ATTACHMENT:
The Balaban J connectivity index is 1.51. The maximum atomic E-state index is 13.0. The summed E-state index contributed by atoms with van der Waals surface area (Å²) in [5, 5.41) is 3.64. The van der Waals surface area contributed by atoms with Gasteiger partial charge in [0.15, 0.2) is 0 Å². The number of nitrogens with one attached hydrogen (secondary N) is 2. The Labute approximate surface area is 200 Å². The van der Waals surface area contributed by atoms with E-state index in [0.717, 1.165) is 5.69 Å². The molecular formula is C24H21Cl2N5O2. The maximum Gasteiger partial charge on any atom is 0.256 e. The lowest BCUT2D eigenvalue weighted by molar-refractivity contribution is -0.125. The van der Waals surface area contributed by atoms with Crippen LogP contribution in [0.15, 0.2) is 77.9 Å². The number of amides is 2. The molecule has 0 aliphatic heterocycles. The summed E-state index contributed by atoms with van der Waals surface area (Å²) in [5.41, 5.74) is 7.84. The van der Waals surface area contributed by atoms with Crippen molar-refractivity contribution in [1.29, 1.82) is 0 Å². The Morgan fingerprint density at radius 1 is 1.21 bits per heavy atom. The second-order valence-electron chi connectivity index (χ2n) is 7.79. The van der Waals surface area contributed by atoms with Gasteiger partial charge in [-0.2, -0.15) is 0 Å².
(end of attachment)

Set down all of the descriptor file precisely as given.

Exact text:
The Balaban J connectivity index is 1.51. The maximum atomic E-state index is 13.0. The summed E-state index contributed by atoms with van der Waals surface area (Å²) in [5, 5.41) is 3.64. The van der Waals surface area contributed by atoms with Gasteiger partial charge in [0.15, 0.2) is 0 Å². The number of nitrogens with one attached hydrogen (secondary N) is 2. The Labute approximate surface area is 200 Å². The van der Waals surface area contributed by atoms with E-state index in [0.717, 1.165) is 5.69 Å². The molecular formula is C24H21Cl2N5O2. The maximum Gasteiger partial charge on any atom is 0.256 e. The lowest BCUT2D eigenvalue weighted by molar-refractivity contribution is -0.125. The van der Waals surface area contributed by atoms with Crippen LogP contribution in [0.15, 0.2) is 77.9 Å². The number of amides is 2. The molecule has 0 aliphatic heterocycles. The summed E-state index contributed by atoms with van der Waals surface area (Å²) in [5.41, 5.74) is 7.84. The van der Waals surface area contributed by atoms with Crippen molar-refractivity contribution in [1.29, 1.82) is 0 Å². The Morgan fingerprint density at radius 1 is 1.21 bits per heavy atom. The second-order valence-electron chi connectivity index (χ2n) is 7.79. The van der Waals surface area contributed by atoms with Gasteiger partial charge in [-0.2, -0.15) is 0 Å².